Harb: Doha is out, Taif is in


Caretaker Labor Minister Boutros Harb said on Thursday that Prime Minister-designate Najib Mikati is right in saying that the Doha Agreement has ended.

Harb was citing comments attributed to Mikati regarding the agreement.

“The Doha Agreement was not a permanent national agreement, but rather a one time agreement aimed to move the country out of the constitutional and security crisis it had fallen into at the time,” the National News Agency quoted Harb as saying.

Harb added that its division of power was “exceptional and cannot in any way become a basis for the formation of cabinets in Lebanon.”

“The only agreement that unites the Lebanese in consensus is the Taif Accord, which does not specify any cabinet share percentages for anyone,” Harb said.

“It gives the president and premier-designate the power to form the government, which can only be formed if they both agree on it and sign the formation decree together.”

“It is not permissible for any political team to impose its conditions on the president and premier-designate and suspend the possibility of cabinet formation through this stance.”

A possible reference to MP Michel Aoun who is insisting on eliminating the president’s role in cabinet formation.

The Doha accord was negotiated in May 2008 following a political crisis that culminated in the occupation of West Beirut by Hezbollah-led militiamen.

The accord called for the formation of a unity cabinet in which the parliamentary majority at the time (the March 14 coalition) received 16 ministers, the opposition (March 8) received 11 ministers, and the president received 3.

The Taif Agreement (also known as “National Reconciliation Accord,” or “Document of National Accord”) was an agreement reached to provide “the basis for the ending of the civil war and the return to political normalcy in Lebanon.” Negotiated in Taif, Saudi Arabia, it was designed to end the decades-long Lebanese civil war, politically accommodate the demographic shift to a Muslim majority, reassert Lebanese authority in South Lebanon (then occupied by Israel), though the agreement set a time frame for Syrian withdrawal and stipulated that the Syrians withdraw in two years. It was signed on October 22, 1989 and ratified on November 4, 1989.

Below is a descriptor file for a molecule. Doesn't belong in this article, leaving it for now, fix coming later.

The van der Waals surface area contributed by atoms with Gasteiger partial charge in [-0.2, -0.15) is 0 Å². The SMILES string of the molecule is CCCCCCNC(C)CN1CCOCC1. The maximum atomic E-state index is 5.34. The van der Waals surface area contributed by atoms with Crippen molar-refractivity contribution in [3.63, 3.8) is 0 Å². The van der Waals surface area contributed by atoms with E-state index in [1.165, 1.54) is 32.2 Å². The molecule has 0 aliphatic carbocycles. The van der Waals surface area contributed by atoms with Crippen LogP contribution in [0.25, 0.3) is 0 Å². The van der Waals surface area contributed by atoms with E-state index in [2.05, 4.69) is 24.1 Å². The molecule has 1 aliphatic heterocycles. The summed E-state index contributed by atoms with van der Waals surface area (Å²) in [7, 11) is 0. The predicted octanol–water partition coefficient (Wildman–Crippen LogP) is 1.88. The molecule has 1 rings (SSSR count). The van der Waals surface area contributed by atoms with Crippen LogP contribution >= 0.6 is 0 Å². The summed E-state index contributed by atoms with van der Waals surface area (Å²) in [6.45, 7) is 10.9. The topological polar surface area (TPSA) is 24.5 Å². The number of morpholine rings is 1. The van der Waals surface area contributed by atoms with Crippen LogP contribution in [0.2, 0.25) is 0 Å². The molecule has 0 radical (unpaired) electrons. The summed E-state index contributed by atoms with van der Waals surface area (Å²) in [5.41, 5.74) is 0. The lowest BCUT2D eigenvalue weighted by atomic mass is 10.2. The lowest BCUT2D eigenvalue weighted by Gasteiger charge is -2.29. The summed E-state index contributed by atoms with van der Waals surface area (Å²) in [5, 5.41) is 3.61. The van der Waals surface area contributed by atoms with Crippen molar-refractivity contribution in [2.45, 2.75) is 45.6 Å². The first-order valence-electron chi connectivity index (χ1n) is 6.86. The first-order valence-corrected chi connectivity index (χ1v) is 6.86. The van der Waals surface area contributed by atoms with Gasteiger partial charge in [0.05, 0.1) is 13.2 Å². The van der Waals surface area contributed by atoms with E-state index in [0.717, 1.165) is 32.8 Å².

The Iranian- and Syrian-backed Hezbollah brought down PM Saad Hariri’s government on January 12 over the Special Tribunal for Lebanon’s imminent indictment which is widely expected to implicate Hezbollah members in the assassination of former PM Rafik Hariri in 2005 .

Mikati, who was backed by Hezbollah and its March 8 allies including MP Walid Jumblatt and Mohammad Safadi, was appointed on January 25 by president Michel Suleiman as PM-designate to form and head the next cabinet , giving Hezbollah and its allies increased leverage in the country and provoking widespread protest.

Jumblatt and his PSP parliament members reportedly switched allegiance to Hezbollah’s PM candidate, following threats by Hezbollah.

Jumblatt, Mikati and Safadi were all elected on March 14 electoral tickets during the 2009 parliamentary elections

Last month U.S. Secretary of State Hilary Clinton accused Hezbollah of hijacking Lebanon’s democracy.

The Lebanese “deserve to have their democracy respected and their voices heard, and not have one element of their society using the threat of force and the potential of violence to try to achieve political ends,” she said.